Year In Review 2020: Political developments that left Malaysians floored

Nicholas Yong
·Assistant News Editor
·6-min read

In the never-ending soap opera that is Malaysian politics, 2020 saw enough developments to leave Malaysians’ heads spinning.

Above all else: the rise of a backdoor government - the Perikatan Nasional (PN) coalition, which is currently clinging on to power by a razor-thin majority. The old warhorses Mahathir Mohamad and Anwar Ibrahim found themselves sidelined, while the Pakatan Harapan (PH) collapsed like a house of cards.

Here are the political developments that left Malaysians floored.

The Sheraton Move

A combination photo shows Malaysia's former Prime Minister Mahathir Mohamad (L-R), Leader of the Opposition Anwar Ibrahim and Senior Minister for Economy and the Minister of International Trade and Industry Azmin Ali in Malaysia on 28 March, 2019, 17 May, 2018 and 5 September, 2018. REUTERS/Stringers
A combination photo shows Malaysia's former Prime Minister Mahathir Mohamad (L-R), Leader of the Opposition Anwar Ibrahim and Senior Minister for Economy and the Minister of International Trade and Industry Azmin Ali in Malaysia. (PHOTOS: REUTERS/Stringers)

Ten months after the fact, the identities of the true masterminds of the Sheraton Move, which saw a breakaway faction of PH meeting with opposition MPs at the Sheraton Petaling Jaya Hotel to plot the formation of a backdoor government, are still in dispute.

Was it Azmin Ali, one-time ally of Anwar Ibrahim and would-be poet, who supposedly harboured ambitions for the premiership? Were his actions undertaken at the direction of the wily Dr Mahathir Mohamad, who saw this as his chance to clean house and vanquish his old nemesis Anwar? Was Dr M right or simply disingenuous in blaming his predecessor Najib Razak for his resignation? No one truly knows.

For all Azmin’s protestations of a lack of ambition, few are convinced – a group of Gombak voters have even filed a lawsuit against him for his alleged role in the Sheraton Move, with no less than Dr M offering to be a court witness. Ultimately, it matters little – faith in Malaysian institutions was greatly damaged in the saga, and with a pandemic still raging, few are in the mood for reform.

The fall of Pakatan Harapan

Supporters wave flags of Pakatan Harapan (Alliance of Hope) as Anwar Ibrahim arrives for by-election nomination in Port Dickson, Malaysia, Saturday, 29 September, 2018. (AP Photo/Vincent Thian)
Supporters wave flags of Pakatan Harapan as Anwar Ibrahim arrives for by-election nomination in Port Dickson, Malaysia, on 29 September 2018. (PHOTO: AP)

The so-called alliance of hope will go down in history as the shortest-lived administration in Malaysian history, lasting just 22 months. But the writing had been on the wall for months, with voters losing patience in their inability to deliver on electoral promises, and murmurings of internal discontent. Then there was the eternal struggle between Mahathir and Anwar, with the erstwhile protege agitating for power and the former reneging on his promise to hand over the premiership within two years.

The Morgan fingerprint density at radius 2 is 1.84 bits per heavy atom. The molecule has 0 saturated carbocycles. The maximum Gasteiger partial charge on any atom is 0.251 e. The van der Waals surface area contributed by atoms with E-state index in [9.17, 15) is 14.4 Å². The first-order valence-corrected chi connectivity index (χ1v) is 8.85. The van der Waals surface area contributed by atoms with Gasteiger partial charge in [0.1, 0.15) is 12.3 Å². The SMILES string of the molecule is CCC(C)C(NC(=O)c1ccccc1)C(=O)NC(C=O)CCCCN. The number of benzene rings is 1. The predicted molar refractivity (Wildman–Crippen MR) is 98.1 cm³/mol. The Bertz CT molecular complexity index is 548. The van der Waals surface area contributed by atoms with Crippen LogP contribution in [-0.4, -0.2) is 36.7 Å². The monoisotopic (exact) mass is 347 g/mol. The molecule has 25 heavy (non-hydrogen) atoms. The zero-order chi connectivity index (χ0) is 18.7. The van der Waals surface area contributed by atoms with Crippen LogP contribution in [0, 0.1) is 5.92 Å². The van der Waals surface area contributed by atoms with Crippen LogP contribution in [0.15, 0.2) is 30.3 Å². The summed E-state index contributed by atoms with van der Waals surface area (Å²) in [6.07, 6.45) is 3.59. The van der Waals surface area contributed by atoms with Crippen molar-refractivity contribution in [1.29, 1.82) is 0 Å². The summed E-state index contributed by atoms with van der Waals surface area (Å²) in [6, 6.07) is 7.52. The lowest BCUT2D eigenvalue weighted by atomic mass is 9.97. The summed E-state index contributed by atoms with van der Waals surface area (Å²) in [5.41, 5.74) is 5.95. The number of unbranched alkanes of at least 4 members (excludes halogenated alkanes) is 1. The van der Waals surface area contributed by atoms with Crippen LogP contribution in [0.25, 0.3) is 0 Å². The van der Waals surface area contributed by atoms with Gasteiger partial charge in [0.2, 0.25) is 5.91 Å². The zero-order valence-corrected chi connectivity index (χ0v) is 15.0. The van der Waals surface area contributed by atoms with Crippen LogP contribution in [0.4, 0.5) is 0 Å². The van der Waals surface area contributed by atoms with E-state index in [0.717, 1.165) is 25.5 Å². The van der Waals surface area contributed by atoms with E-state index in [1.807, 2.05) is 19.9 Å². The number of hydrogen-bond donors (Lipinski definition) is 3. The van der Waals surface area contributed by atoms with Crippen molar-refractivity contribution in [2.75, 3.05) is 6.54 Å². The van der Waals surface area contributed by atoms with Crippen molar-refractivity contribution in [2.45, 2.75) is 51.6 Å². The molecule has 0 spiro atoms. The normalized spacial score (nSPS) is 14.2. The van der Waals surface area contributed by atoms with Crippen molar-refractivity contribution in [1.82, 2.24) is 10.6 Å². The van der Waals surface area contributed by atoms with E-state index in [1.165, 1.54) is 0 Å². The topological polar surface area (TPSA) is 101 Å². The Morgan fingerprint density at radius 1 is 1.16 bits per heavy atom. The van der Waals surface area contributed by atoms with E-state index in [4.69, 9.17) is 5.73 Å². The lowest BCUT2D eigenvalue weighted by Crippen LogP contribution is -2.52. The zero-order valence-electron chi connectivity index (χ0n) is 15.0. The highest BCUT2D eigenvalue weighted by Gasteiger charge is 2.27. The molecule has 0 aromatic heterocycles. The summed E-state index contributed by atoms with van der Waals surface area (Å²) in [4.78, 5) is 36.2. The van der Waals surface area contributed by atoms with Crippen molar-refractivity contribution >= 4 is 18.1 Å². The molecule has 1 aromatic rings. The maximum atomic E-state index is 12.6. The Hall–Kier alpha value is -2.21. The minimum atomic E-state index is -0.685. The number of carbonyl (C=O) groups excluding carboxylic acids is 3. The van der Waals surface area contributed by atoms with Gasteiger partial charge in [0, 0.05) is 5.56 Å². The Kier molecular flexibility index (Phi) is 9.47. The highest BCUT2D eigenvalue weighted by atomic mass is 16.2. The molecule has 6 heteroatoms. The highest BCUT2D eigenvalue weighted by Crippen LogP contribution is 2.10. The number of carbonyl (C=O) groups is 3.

Before anyone knew it, the coalition, which had only been tenuously held together by the Mahathir-Anwar alliance, had fallen apart.

Mahathir resigns

Malaysia's interim leader Mahathir Mohamad speaks during a press conference after Muhyiddin Yassin was appointed as new prime minister in Kuala Lumpur, Sunday, March 1, 2020. Malaysia's king on Saturday appointed seasoned politician Muhyiddin as the country's new leader, trumping Mahathir's bid to return to power after a week of political turmoil that followed his resignation as prime minister. (AP Photo/Vincent Thian)
Malaysia's interim leader Mahathir Mohamad speaks during a press conference after Muhyiddin Yassin was appointed as new prime minister in Kuala Lumpur on 1 March 2020. (PHOTO: AP)

At first glance, it seemed a masterstroke – despite his resignation as PM amid an attempted backdoor coup, Dr M was poised to emerge the winner. He was mooted by various factions as the head of a new unity government, one in which Anwar would again take a back seat.

In the “Game of Thrones” that is Malaysian politics, the old warhorse still seemed the only one who could claim the Iron Throne of the premiership. As one analyst put it, “Mahathir's resignation had the opposite effect of making him the most apt statesman to bring sanity to a political circus.”

But then things went awry, as they are wont to do in Malaysia. Dr M declared that he would not work with his former party UMNO. UMNO, PAS and Gabungan Parti Sarawak all declined to work with the DAP, a key component of PH. Slowly but surely, Mahathir lost the initiative, then found himself blindsided by the ascension of an old ally.

Muhyiddin becomes Prime Minister